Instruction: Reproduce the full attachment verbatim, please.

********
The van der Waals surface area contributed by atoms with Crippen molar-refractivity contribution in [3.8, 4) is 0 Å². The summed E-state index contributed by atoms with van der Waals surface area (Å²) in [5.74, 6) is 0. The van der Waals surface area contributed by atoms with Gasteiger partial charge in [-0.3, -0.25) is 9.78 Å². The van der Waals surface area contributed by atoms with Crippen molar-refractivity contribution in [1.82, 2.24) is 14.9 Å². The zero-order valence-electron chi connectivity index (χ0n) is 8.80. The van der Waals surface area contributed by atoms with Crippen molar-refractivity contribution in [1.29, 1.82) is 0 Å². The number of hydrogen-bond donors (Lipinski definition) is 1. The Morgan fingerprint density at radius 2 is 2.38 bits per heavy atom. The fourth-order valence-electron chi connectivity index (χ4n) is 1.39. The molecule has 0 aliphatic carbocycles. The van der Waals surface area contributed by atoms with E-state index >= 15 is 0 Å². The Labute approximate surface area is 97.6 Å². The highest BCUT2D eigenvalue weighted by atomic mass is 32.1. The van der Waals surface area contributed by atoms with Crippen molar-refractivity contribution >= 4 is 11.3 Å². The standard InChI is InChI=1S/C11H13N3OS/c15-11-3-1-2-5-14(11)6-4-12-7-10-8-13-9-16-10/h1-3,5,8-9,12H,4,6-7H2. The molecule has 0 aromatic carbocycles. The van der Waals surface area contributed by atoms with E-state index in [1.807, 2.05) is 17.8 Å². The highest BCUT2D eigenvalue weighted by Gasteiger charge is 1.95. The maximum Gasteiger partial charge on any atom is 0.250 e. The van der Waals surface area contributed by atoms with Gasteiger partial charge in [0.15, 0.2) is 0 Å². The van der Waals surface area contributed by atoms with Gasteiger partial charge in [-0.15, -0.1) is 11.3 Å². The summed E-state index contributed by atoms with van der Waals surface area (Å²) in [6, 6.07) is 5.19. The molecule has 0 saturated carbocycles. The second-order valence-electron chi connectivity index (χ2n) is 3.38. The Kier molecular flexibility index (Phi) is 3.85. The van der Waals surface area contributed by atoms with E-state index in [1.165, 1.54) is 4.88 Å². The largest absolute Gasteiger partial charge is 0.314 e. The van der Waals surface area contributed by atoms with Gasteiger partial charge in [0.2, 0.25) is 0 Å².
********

The van der Waals surface area contributed by atoms with Crippen molar-refractivity contribution in [3.8, 4) is 0 Å². The summed E-state index contributed by atoms with van der Waals surface area (Å²) in [5.74, 6) is 0. The van der Waals surface area contributed by atoms with Gasteiger partial charge in [-0.3, -0.25) is 9.78 Å². The van der Waals surface area contributed by atoms with Crippen molar-refractivity contribution in [1.82, 2.24) is 14.9 Å². The zero-order valence-electron chi connectivity index (χ0n) is 8.80. The van der Waals surface area contributed by atoms with Crippen molar-refractivity contribution in [1.29, 1.82) is 0 Å². The number of hydrogen-bond donors (Lipinski definition) is 1. The Morgan fingerprint density at radius 2 is 2.38 bits per heavy atom. The fourth-order valence-electron chi connectivity index (χ4n) is 1.39. The molecule has 0 aliphatic carbocycles. The van der Waals surface area contributed by atoms with E-state index >= 15 is 0 Å². The Labute approximate surface area is 97.6 Å². The highest BCUT2D eigenvalue weighted by atomic mass is 32.1. The van der Waals surface area contributed by atoms with Crippen molar-refractivity contribution >= 4 is 11.3 Å². The standard InChI is InChI=1S/C11H13N3OS/c15-11-3-1-2-5-14(11)6-4-12-7-10-8-13-9-16-10/h1-3,5,8-9,12H,4,6-7H2. The molecule has 0 aromatic carbocycles. The van der Waals surface area contributed by atoms with E-state index in [1.807, 2.05) is 17.8 Å². The highest BCUT2D eigenvalue weighted by Gasteiger charge is 1.95. The maximum Gasteiger partial charge on any atom is 0.250 e. The van der Waals surface area contributed by atoms with Gasteiger partial charge in [0.15, 0.2) is 0 Å². The van der Waals surface area contributed by atoms with Gasteiger partial charge in [-0.15, -0.1) is 11.3 Å². The summed E-state index contributed by atoms with van der Waals surface area (Å²) in [6, 6.07) is 5.19. The molecule has 0 saturated carbocycles. The second-order valence-electron chi connectivity index (χ2n) is 3.38. The Kier molecular flexibility index (Phi) is 3.85. The van der Waals surface area contributed by atoms with E-state index in [1.165, 1.54) is 4.88 Å². The largest absolute Gasteiger partial charge is 0.314 e. The van der Waals surface area contributed by atoms with Gasteiger partial charge in [0.2, 0.25) is 0 Å².